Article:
What a week it has been culminating with the largest bank failure since 2008 (Silicon Valley Bank). I’ll write a special commentary on that in the coming week as I’m sure there are some questions.
Today, I just wanted to point out why we own Treasuries of varying maturities. They certainly haven’t been the greatest investment for the last few years as the Fed has been raising interest rates, but they are in portfolios to serve a specific purpose over the course of a full market cycle. And, as an aside, now they actually offer some attractive yields that they haven’t offered in about 15 years. Continue reading “And THAT’s Why We Own Treasuries”
- Retail investors were down over 35% on average in 2022 as they chased into overvalued and speculative assets that did well in prior periods.
- 2022 was generally difficult for even conservative and balanced portfolios.
- Wall Street insists on performing the fool’s errand of making12-month return forecasts and got it very wrong in 2022.
- 12-year outlook for stocks and bonds.
Continue reading “Average Retail Investors Down Over 35% in 2022”
This has been a strange period in that both traditional bonds AND stocks are down around 7%-8% simultaneously. Historically, if stocks were down like this bonds would at least be holding up, if not appreciating, and vice versa.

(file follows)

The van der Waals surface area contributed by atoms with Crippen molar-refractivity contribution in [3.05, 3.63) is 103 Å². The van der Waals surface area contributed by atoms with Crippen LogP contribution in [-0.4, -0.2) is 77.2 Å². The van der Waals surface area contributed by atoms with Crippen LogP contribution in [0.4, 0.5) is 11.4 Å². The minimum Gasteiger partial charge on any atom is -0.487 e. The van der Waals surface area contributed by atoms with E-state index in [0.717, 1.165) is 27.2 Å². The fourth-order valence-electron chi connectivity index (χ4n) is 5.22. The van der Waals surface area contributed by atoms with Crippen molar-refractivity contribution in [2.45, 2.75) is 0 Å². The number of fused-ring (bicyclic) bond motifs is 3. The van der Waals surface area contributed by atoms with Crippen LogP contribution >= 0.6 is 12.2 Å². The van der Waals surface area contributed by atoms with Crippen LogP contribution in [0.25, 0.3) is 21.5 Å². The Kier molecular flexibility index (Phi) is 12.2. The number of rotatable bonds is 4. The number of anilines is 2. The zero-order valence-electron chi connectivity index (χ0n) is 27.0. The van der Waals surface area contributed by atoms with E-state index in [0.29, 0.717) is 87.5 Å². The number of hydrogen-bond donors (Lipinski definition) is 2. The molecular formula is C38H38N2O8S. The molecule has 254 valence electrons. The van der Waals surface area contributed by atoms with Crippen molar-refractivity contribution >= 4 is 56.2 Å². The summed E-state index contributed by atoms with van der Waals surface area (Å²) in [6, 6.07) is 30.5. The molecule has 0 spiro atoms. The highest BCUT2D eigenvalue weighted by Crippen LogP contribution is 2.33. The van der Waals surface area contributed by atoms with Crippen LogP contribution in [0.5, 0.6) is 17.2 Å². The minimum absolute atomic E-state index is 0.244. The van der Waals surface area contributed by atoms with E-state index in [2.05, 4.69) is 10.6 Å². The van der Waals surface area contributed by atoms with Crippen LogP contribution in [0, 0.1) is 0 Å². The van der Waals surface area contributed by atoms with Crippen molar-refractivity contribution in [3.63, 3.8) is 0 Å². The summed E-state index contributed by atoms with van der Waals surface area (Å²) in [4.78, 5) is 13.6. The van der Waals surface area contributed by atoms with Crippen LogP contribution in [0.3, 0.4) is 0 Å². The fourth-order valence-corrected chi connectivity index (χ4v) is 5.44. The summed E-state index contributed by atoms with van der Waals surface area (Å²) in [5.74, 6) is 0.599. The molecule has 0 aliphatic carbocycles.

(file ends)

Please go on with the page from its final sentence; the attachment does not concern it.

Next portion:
A couple months ago I wrote a commentary about why we own treasuries in portfolios referencing the fact that since 1928, treasuries and stocks have only been down simultaneously in the same year three times! Historically, stocks and treasuries have been great complimentary, non-correlated assets. In fact, they have about a negative 0.40% correlation.
At this point, if nothing were to change for the rest of the year, we could have our fourth year in almost a century where both bonds and stocks are down simultaneously. Continue reading “Quarterly Market Update: All That Glitters is Gold…”
What a year.
The widely followed S&P 500 index ended 2020 over 16% higher (18.4% total return w/ dividends) than it began the year even as it experienced one of the sharpest 34% declines in history (mid-February to mid-March).
The U.S. stock market managed a great year even in the midst of a global pandemic that saw businesses shut down, tens of millions of people lose their jobs, spike in corporate defaults, a steep recession (we’re still in BTW) and S&P 500 earnings that declined 13.6% from the prior year.
This means the entire increase in the S&P 500 was from expansion of the Price/Earnings multiple to over 30x, which is a level ONLY seen throughout history in the Dot-Com Bubble and Great Financial Crisis. The long-term average is about 16x. Continue reading “BRIEF: Year End Market Returns Summary”
About a month ago I commented on the record concentration in the top 5 names of the S&P 500.
I want to briefly follow up on that and also summarize some action items I’m taking within portfolios.
This updated chart from Charles Schwab shows that concentration in the top 5 names has now reached 22% of the entire S&P 500!
Source: Charles Schwab, Bloomberg, as of 6/30/2020. Past performance is no guarantee of future results. Continue reading “Market Concentration Update and Action Items”